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Shropshire Housing Market Broken


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Saw this on the 'Sloppy' Star website today:

The housing market in Shropshire is broken with first time buyers and middle income families unable to afford a new home, it was claimed today.

The difference between what people earn and what people can afford has become unbridgeable, according to the National Housing Federation.

The worst affected in the region is south Shropshire.

In a new report called West Midlands Home Truths 2011, it is revealed the average home in the region costs £177,913 – nine times the average West Midlands wage of £19,864.

The report, launched today by National Housing Federation chief executive David Orr, warned of ‘a broken housing market’.

In Shropshire, the average home costs £208,309 – 10.2 times the average individual income of £20,374, with even homes in the lowest bracket costing £130,000.

The report shows that the gross annual income needed to secure a mortgage in Shropshire is £44,638.

The NHF said home ownership on the open market remained out of reach for many in the county, and with private-sector rents also on the increase, saving for a deposit was becoming even harder.

South Shropshire was the least affordable area in the whole region, with the average home costing 14 times the average local income.

Gemma Duggan, West Midlands lead manager for the National Housing Federation, said: “House prices in the region remain out of reach for thousands.”

http://www.shropshirestar.com/news/2011/12/07/shropshire-housing-market-is-broken-claims-report

Feel free to add your HPC comment to the article! ;)

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Also on the BBzz...

http://www.bbc.co.uk/news/uk-england-16068738

West Midlands housing market 'broken', says NHF report

...

South Shropshire is the worst area, with houses on average costing 14 times people's annual income.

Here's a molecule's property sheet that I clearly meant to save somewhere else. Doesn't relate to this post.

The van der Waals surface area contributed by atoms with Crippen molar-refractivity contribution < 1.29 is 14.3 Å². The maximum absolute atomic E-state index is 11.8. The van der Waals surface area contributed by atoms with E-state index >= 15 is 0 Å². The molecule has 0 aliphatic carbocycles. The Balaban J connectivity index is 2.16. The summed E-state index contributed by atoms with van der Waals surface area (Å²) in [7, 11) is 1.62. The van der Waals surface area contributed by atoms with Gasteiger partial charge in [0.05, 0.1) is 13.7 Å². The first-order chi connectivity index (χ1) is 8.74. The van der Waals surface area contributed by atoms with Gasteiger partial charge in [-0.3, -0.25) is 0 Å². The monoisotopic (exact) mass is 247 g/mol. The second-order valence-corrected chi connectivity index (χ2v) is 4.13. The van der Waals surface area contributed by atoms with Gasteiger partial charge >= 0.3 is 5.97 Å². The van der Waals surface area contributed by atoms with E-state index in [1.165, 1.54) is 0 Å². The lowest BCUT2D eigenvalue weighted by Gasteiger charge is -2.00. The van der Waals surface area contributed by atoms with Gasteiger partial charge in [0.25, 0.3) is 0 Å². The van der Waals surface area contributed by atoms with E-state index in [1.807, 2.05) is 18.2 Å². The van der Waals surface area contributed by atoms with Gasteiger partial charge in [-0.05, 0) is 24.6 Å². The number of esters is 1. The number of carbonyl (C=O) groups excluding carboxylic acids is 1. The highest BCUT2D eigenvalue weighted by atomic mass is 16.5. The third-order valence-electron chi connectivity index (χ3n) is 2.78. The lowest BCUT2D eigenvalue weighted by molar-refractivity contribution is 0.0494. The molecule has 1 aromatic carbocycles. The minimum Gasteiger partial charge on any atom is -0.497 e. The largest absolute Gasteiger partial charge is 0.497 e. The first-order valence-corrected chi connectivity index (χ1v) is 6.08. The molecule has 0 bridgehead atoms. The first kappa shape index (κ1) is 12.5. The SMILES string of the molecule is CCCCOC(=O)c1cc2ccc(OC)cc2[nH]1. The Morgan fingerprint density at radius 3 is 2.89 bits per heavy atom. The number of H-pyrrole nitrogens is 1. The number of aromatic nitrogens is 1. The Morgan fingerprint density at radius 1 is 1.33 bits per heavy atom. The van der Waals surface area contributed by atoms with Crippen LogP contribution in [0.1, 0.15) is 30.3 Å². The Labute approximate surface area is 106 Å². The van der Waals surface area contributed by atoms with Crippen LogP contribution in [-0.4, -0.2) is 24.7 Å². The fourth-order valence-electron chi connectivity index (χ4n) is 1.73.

By comparison, people wanting to buy a house in Stoke-on-Trent have to spend just five-and-a-half times their annual wage to buy a house.

...

Amy Beddis, its policy officer, said she would like to see more investment in house-building, and a greater emphasis on shared ownership.

The NHF said building more houses would bring prices down and generate more money for the economy.

:rolleyes:

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A comment on the Shropshire Star website:

I’m still working at the moment but in the near future I’ll be taking early retirement and settling back into my nice house in a nice village.

I’ll supplement my pension with income from my rental properties both here and in Europe (all paid for at market rates – no Buy-to-lets here).

I worked for it, I went bust once trying to create jobs for others but was successful in the end. Do you think I should benefit from my hard work and endeavour or should I just hand over my cash to you now ?

By the way – Original Jake, the property market isn’t going bust. It will not grow for a long time but I cannot see much growth over the coming few years.

:rolleyes:

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  • 4 weeks later...

A quick check on rightmove gives 215 properties under £70k. (there's 90 under £50k)

Trouble with averages is that the big properties that cost £1m+ (38 on rightmove currently) mess the figures up. (or 324 properties for 500K+)

The average price quoted for Shropshire includes 5 bed detatched houses. Is that *really* the definition of an average house?

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